Bryan Dechart on “The Remaining”

Bryan Dechart in Casey La Scala’s “The Remaining.” Courtesy of Affirm Films.

Bryan Dechart in Casey La Scala’s “The Remaining.” Courtesy of Affirm Films.

His credits include David Spaltro’s acclaimed indie, “Things I Don’t Understand,” the final season of “True Blood” and the third (and best) installment of the “Step Up” franchise. Now actor Bryan Dechart tackles perhaps the most physically demanding role of his career as a young groom dodging the wrath of God in Casey La Scala’s “The Remaining,” a thriller that provides a ground-level view of the Biblical Rapture. It’s the latest of this year’s numerous films targeting a Christian demographic (many of which I have written about on this site), but Dechart says that his film aims to reach a wider audience by tackling universal issues.

Dechart spoke with Indie Outlook about the epic undertaking of staging the Rapture, making the story resonate on a human level and also highlighted a few of his most enticing short films (one of which I am dying to see).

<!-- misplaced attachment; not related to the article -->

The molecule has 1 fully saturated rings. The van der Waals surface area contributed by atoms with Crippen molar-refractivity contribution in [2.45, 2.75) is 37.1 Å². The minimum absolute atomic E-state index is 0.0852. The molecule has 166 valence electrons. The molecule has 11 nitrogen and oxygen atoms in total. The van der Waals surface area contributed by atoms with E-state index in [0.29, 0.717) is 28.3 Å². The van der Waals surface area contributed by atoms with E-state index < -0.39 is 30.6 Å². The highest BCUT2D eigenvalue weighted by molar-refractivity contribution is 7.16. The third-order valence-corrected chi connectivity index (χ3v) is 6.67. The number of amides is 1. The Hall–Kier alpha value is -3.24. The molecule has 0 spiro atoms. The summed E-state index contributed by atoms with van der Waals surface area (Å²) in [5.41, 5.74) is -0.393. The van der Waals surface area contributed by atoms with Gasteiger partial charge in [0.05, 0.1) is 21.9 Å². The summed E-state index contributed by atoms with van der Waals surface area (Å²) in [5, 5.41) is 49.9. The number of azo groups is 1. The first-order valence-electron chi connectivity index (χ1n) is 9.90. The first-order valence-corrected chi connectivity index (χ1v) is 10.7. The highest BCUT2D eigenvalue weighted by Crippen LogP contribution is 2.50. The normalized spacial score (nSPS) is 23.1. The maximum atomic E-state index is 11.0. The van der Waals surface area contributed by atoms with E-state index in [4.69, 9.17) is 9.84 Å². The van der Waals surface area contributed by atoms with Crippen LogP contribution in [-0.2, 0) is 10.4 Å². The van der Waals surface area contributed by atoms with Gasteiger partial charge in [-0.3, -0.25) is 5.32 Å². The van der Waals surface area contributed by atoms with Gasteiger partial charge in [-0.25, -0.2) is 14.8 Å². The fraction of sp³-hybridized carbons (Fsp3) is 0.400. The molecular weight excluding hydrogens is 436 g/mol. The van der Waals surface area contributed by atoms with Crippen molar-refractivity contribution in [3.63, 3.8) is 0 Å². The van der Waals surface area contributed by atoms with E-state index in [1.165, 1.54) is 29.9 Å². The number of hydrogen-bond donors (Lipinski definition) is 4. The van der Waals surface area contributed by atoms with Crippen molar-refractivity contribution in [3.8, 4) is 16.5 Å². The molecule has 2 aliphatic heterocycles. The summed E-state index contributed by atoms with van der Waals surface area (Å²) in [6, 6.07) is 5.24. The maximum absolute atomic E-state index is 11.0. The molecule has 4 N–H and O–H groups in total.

You’ve studied Commedia dell’arte in Florence, Italy. How did that experience enhance your approach to acting?

The cool thing about Commedia is that it’s such an ancient art form. It comes from the beginning of theatre when Shakespeare had his work performed at the Globe. They were these very intricate plays with lots of heightened language that the audience was not necessarily onboard with. An abbreviated version of the play was performed at the beginning, sort of like a trailer, that told the audience exactly what was about to unfold onstage. When you’re working on film, you’re acting on a much more natural scale. But with Commedia, our first assignment was to do “Romeo and Juliet” in a minute and a half for an audience that was a football field away. It really gets you out of your comfort zone and it inspires you to think more creatively about how you’re telling a story. There is so much of “The Remaining” that is on an epic scale and it requires so much physical acting. You’re not just a talking head, you’re telling a story as you’re running away from the end of the world. So much of the story is told through your body and physicality, even if you’re a tiny figure walking across the bottom of the screen.